Comparison of the Effectiveness of Mobilization and Manipulation of the Thoracic Spine in Patients With Mechanical Neck Pain
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This study aims to compare whether or not there is a difference in the effectiveness of upper back (thoracic spine) mobilizations versus manipulations used in a population of patients with mechanical neck pain. The investigators hypothesize that patients receiving a manipulative technique will experience better outcomes than patients receiving the mobilization techniques and these results will be evident at a 48-hour follow-up.
Patients with mechanical neck pain who meet the study's inclusion criteria, who do not meet the study's exclusion criteria will be offered an opportunity to participate in this study. They will be issued an informed consent detailing the study and will have time to decide whether or not to participate. Once they have enlisted in the study they will complete forms to assess their current functional level. The investigator will then perform a standard clinical exam on the upper quarter to include a comprehensive subjective examination, upper extremity strength, reflexes, sensory assessment, cervical range of motion, thoracic range of motion and pain assessment. Once the above data have been collected and the patient has met the criteria for the study, a second investigator will then choose a randomized and sealed envelope which will indicate the treatment to be performed. The patient will either receive mobilization or manipulation to the thoracic spine. Mobilizations will be performed in prone over the spinous processes of T1-T6. Each one will be performed for 30 seconds each with force directed posterioanterior. The manipulation will be performed in supine with the patient's arms crossed over his/her chest. The therapist will pull the patient's arms downward to create spinal flexion down to the level where the manipulation will occur. The therapist's manipulative hand will stabilize the lower vertebrae of the motion segment and his/her body will be used to push down through the patient's arms to perform a high velocity, low amplitude thrust of the superior vertebrae. The manipulation will first be attempted in the upper thoracic spine; if a cavitation is heard on the first attempt he/she will move onto the middle thoracic area. If a cavitation is not heard he/she will attempt a second time before moving on to the next area. Both areas will receive a maximum of two attempts. Once the manipulation or mobilization is performed the patient will be assigned one home exercise which includes rotation of the cervical spine in both directions for 10 reps, 3-4 times per day. The patient will return within 48 hours for final data collection which will include a global rating of change scale completed both by the therapist and the patient, pain diagram and scale, neck disability index, cervical and thoracic range of motion measurements, and a side effects questionnaire. The patient will then be discharged from the study and will continue with physical therapy as deemed appropriate at the time of examination.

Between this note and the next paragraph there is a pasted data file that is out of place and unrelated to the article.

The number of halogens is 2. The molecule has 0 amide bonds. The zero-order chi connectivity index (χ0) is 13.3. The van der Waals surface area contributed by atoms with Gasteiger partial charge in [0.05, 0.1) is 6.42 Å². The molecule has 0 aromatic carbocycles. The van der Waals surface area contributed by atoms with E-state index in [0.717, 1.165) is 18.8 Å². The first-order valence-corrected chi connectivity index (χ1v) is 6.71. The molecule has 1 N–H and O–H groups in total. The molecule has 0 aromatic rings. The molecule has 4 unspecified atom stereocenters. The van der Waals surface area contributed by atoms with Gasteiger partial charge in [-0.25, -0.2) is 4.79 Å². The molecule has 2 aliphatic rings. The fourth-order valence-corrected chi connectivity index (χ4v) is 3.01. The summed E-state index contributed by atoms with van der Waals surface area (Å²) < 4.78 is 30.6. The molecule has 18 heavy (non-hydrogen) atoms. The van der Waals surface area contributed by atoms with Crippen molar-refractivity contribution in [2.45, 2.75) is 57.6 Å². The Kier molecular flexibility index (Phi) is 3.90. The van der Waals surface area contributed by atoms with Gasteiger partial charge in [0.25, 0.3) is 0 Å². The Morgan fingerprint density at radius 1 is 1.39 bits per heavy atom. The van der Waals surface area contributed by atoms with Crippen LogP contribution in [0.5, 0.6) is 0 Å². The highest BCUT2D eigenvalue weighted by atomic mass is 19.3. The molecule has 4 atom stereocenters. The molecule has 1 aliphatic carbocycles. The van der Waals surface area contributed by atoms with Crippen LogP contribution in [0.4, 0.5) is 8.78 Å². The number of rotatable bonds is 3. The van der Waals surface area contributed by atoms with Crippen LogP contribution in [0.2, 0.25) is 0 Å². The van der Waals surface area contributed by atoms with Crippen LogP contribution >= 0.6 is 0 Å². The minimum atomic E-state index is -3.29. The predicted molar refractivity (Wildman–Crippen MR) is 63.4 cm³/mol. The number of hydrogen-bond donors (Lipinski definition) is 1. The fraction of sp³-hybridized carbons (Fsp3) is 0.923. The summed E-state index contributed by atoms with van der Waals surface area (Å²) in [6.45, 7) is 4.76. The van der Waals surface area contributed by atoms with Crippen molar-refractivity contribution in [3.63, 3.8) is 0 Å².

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Layout table for eligibility information
Ages Eligible for Study:
18 Years to 60 Years (Adult)
Sexes Eligible for Study:
Accepts Healthy Volunteers:
Primary complaint of neck pain with duration of symptoms greater than 4 weeks
Age between 18-60 years old
Red flags from the medical neck screening questionnaire to include tumor, fracture, metabolic disease, rheumatoid arthritis (RA), osteoporosis, prolonged history of steroid use.
History of whiplash injury
Diagnosis of cervical spinal stenosis
Bilateral upper extremity symptoms
Evidence of central nervous system involvement to include hyperreflexia, sensory disturbances in the hand, intrinsic muscle wasting of the hands, unsteadiness during walking, nystagmus, loss of visual acuity, impaired sensation of the face, altered taste, presence of pathological reflexes
Two or more positive neurological signs consistent with nerve root compression to include muscle weakness involving a major muscle group of the upper extremity; diminished upper extremity muscle stretch reflex; diminished or absent sensation to pinprick in any upper extremity dermatome.